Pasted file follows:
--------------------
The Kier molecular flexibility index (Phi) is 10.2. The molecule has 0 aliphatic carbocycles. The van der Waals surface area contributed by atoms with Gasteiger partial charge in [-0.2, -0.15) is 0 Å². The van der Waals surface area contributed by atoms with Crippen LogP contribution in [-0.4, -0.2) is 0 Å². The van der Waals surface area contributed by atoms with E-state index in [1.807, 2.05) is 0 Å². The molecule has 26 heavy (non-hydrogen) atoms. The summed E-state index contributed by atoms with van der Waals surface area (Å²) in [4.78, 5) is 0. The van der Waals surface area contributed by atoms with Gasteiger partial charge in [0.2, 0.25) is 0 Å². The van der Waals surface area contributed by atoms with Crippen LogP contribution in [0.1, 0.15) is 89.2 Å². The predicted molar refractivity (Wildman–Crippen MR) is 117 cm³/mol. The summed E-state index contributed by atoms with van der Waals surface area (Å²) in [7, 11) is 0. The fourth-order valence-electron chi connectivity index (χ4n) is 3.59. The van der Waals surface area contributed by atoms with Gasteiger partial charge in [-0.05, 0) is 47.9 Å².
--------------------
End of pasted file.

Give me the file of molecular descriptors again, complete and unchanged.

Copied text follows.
The Kier molecular flexibility index (Phi) is 10.2. The molecule has 0 aliphatic carbocycles. The van der Waals surface area contributed by atoms with Gasteiger partial charge in [-0.2, -0.15) is 0 Å². The van der Waals surface area contributed by atoms with Crippen LogP contribution in [-0.4, -0.2) is 0 Å². The van der Waals surface area contributed by atoms with E-state index in [1.807, 2.05) is 0 Å². The molecule has 26 heavy (non-hydrogen) atoms. The summed E-state index contributed by atoms with van der Waals surface area (Å²) in [4.78, 5) is 0. The van der Waals surface area contributed by atoms with Gasteiger partial charge in [0.2, 0.25) is 0 Å². The van der Waals surface area contributed by atoms with Crippen LogP contribution in [0.1, 0.15) is 89.2 Å². The predicted molar refractivity (Wildman–Crippen MR) is 117 cm³/mol. The summed E-state index contributed by atoms with van der Waals surface area (Å²) in [7, 11) is 0. The fourth-order valence-electron chi connectivity index (χ4n) is 3.59. The van der Waals surface area contributed by atoms with Gasteiger partial charge in [-0.05, 0) is 47.9 Å².